Life in Santa Monica generally means having a wide range of friends from different walks of life, mostly from the gym. I workout at the Loews hotel gym, and for me that means I have older retired bazillionaires along with young hipster tech boys who are just making their way in the world, in my social circle. There is also the solid family guy with high school and college kids who I was chatting with this past weekend. His son is in his first year at college and amid the joys of freedom for both parent and child comes the nervousness of a father who recalls the craziness he experienced in a time when the world was much more tolerant of bad behavior by the youth.

As a divorce and child custody lawyer, I have to attend continuing education classes and conferences. I take a wide range of such classes. I’ve attended the basic  “annual updates to the law” to highly focused conferences. Part of staying up to date is being aware of how seemingly unrelated issues can impact my client’s interests. That’s why I attended a conference on “Campus Sexual Assault and False Allegations” last month.

Sexual assault is a major topic in the news these days. Vice President Joe Biden appeared at the Oscars specifically to address the issue and highlight the need for prevention and awareness. Colleges across the country have been informed by the federal government that they must do more to end sexual assault and prosecute those cases where it is alleged.

Under Title IX, colleges are tasked with providing a safe environment for students and it is through this lens that the colleges are being forced to become police, prosecutor, judge, jury and enforcer of sexual assault claims. The problem with this is that the area of sex is a murky, confusing, shame-filled, guilt-ridden, morass, often being explored for the first time by college students who are emotionally immature and ill-informed about their wants, needs and boundaries, or those of their purported partners.

Colleges and universities have been given almost no direction or procedures other than the mandate to “do something or risk losing your federal funding” — which means that administrators are scrambling to create protocols without the benefit of legal backgrounds or clear administrative guidelines.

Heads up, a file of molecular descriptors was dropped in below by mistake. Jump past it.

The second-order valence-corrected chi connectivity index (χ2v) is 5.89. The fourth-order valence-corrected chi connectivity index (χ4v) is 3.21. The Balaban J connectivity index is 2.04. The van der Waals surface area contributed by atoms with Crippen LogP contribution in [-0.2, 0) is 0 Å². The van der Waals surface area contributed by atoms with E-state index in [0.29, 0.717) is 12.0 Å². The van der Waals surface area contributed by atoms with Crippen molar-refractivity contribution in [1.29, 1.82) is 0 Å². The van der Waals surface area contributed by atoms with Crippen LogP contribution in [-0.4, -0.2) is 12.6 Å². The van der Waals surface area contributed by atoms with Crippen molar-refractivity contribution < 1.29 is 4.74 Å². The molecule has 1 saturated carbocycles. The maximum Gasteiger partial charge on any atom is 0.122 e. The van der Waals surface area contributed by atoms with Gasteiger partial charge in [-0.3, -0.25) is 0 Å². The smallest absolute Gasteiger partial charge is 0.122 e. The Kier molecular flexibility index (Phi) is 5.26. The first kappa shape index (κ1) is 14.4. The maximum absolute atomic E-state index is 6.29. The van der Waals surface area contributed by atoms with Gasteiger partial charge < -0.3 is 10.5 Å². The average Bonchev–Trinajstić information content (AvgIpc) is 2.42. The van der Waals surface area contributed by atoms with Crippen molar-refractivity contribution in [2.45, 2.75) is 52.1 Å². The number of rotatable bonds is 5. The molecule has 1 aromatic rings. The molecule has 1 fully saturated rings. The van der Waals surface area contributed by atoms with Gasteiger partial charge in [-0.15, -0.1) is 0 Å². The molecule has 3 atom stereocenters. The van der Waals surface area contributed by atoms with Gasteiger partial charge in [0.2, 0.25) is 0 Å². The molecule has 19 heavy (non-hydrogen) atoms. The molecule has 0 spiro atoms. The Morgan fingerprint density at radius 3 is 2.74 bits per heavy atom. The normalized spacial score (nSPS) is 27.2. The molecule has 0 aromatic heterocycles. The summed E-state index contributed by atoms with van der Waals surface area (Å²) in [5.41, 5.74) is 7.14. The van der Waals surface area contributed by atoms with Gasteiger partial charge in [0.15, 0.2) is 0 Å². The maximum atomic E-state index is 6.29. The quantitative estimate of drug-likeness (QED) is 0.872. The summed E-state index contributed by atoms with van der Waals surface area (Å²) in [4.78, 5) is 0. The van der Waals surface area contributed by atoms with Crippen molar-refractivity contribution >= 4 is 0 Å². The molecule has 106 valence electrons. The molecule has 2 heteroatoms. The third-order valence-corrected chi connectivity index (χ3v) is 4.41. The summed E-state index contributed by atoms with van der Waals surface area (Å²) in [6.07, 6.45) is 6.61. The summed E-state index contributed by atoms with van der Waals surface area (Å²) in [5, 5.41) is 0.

Students are mandated to attend “Assault Awareness Classes” that are poorly constructed with little sense of the reality of how humans engage in courting and sexual relations. The focus is on teaching women that all men are potential rapists and any time they have a bad feeling about their sexual experience they should consider it to be assault at a minimum and rape at the extreme and they should report it. But what is that telling the men? That they are going to be perceived as potential rapists by the women, but also by the college. They will be presumed guilty, and have little chance to be found innocent.

What the colleges do is open an investigation, which is essentially just an administrative process that will result in the accused being put through a hearing where they are not allowed to cross-examine the accuser (because that is blaming the victim and too traumatizing for them), they are generally not allowed an attorney to represent them in the hearing, they are not allowed pre-hearing discovery and they are faced with non-professionals at all stages of this process, most of whom are appointed and not wanting to be there.

The result is that the colleges are finding people guilty of sexual assault and rape on little or no evidence, because they have to “do something” in the current environment and if that means that an innocent person gets their college experience, and maybe their life, ruined, well so be it.

Under California’s Campus Sexual Assault Prevention standard, the “yes means yes” consent law, each party engaging in relations is required to have continuing consent, that means asking at each stage and receiving permission to proceed. Yes means yes is great in concept, but not how most people relate. Also, it’s not a guarantee, because someone can change their mind afterwards and say that even though they said yes, they felt pressured to say yes, so it wasn’t actually a yes. Is that grounds for a sexual assault claim? Yes. Should it be? Not in my book.

We can’t tell people they have to be clear in their communications and then allow them to ex post facto change the meaning of their words. We do a disservice to everyone when we don’t have standards for due process, for clear communication and for understanding that some things are just messy and murky and young adults fumbling their way through a new found sexual freedom might feel guilt or shame that is not properly laid at the feet of their alleged abuser.

That’s why I tried to explain this father in the gym that he needs to have a very different conversation with his son about sex than what his son was going to hear at college. He needs to hear that it could be far more dangerous than just a pregnancy or a sexually transmitted disease — it could destroy his career and life.

We need to have more conversations about how to establish relationships, how to let them grow and evolve and we need to have a more enlightened view of the way that humans actually relate; but until then, parents need to be talking to their college age children about sex in a proactive and preventative way.

David Pisarra is a Los Angeles divorce and child custody lawyer specializing in father’s and men’s rights with the Santa Monica firm of Pisarra & Grist. He welcomes your questions and comments. He can be reached at dpisarra@pisarra.com or 310-664-9969. Follow him on Twitter @davidpisarra.

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